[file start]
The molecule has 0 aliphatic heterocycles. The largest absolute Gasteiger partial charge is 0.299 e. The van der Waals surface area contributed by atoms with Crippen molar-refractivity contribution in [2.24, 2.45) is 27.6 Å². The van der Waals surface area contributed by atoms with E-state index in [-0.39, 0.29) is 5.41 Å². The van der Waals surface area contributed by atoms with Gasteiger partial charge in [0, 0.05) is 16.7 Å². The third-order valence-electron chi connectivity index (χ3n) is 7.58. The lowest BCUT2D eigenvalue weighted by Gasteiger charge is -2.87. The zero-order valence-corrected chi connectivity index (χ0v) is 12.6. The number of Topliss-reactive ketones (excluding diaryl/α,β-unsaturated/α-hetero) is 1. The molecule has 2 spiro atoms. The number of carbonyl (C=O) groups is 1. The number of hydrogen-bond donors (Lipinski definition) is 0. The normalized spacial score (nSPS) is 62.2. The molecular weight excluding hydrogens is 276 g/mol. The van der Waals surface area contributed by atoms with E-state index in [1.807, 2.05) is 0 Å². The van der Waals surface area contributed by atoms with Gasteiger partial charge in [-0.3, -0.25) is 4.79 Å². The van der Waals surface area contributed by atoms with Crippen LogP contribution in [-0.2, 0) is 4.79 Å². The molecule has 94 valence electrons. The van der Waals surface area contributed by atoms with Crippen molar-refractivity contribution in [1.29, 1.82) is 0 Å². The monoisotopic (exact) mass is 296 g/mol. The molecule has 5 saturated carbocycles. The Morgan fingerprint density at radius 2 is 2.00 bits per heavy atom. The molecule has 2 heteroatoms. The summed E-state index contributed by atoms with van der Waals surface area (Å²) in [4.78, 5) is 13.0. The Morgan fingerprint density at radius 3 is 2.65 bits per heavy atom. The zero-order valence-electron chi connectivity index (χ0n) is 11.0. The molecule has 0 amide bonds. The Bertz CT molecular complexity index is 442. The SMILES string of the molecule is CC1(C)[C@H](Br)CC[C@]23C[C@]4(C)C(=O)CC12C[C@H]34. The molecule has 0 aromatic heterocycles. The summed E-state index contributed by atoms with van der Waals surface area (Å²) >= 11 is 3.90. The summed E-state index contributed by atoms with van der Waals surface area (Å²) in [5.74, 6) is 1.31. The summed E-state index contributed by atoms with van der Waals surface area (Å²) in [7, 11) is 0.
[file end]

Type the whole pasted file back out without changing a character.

The molecule has 0 aliphatic heterocycles. The largest absolute Gasteiger partial charge is 0.299 e. The van der Waals surface area contributed by atoms with Crippen molar-refractivity contribution in [2.24, 2.45) is 27.6 Å². The van der Waals surface area contributed by atoms with E-state index in [-0.39, 0.29) is 5.41 Å². The van der Waals surface area contributed by atoms with Gasteiger partial charge in [0, 0.05) is 16.7 Å². The third-order valence-electron chi connectivity index (χ3n) is 7.58. The lowest BCUT2D eigenvalue weighted by Gasteiger charge is -2.87. The zero-order valence-corrected chi connectivity index (χ0v) is 12.6. The number of Topliss-reactive ketones (excluding diaryl/α,β-unsaturated/α-hetero) is 1. The molecule has 2 spiro atoms. The number of carbonyl (C=O) groups is 1. The number of hydrogen-bond donors (Lipinski definition) is 0. The normalized spacial score (nSPS) is 62.2. The molecular weight excluding hydrogens is 276 g/mol. The van der Waals surface area contributed by atoms with E-state index in [1.807, 2.05) is 0 Å². The van der Waals surface area contributed by atoms with Gasteiger partial charge in [-0.3, -0.25) is 4.79 Å². The van der Waals surface area contributed by atoms with Crippen LogP contribution in [-0.2, 0) is 4.79 Å². The molecule has 94 valence electrons. The van der Waals surface area contributed by atoms with Crippen molar-refractivity contribution in [1.29, 1.82) is 0 Å². The monoisotopic (exact) mass is 296 g/mol. The molecule has 5 saturated carbocycles. The Morgan fingerprint density at radius 2 is 2.00 bits per heavy atom. The molecule has 2 heteroatoms. The summed E-state index contributed by atoms with van der Waals surface area (Å²) in [4.78, 5) is 13.0. The Morgan fingerprint density at radius 3 is 2.65 bits per heavy atom. The zero-order valence-electron chi connectivity index (χ0n) is 11.0. The molecule has 0 amide bonds. The Bertz CT molecular complexity index is 442. The SMILES string of the molecule is CC1(C)[C@H](Br)CC[C@]23C[C@]4(C)C(=O)CC12C[C@H]34. The molecule has 0 aromatic heterocycles. The summed E-state index contributed by atoms with van der Waals surface area (Å²) >= 11 is 3.90. The summed E-state index contributed by atoms with van der Waals surface area (Å²) in [5.74, 6) is 1.31. The summed E-state index contributed by atoms with van der Waals surface area (Å²) in [7, 11) is 0.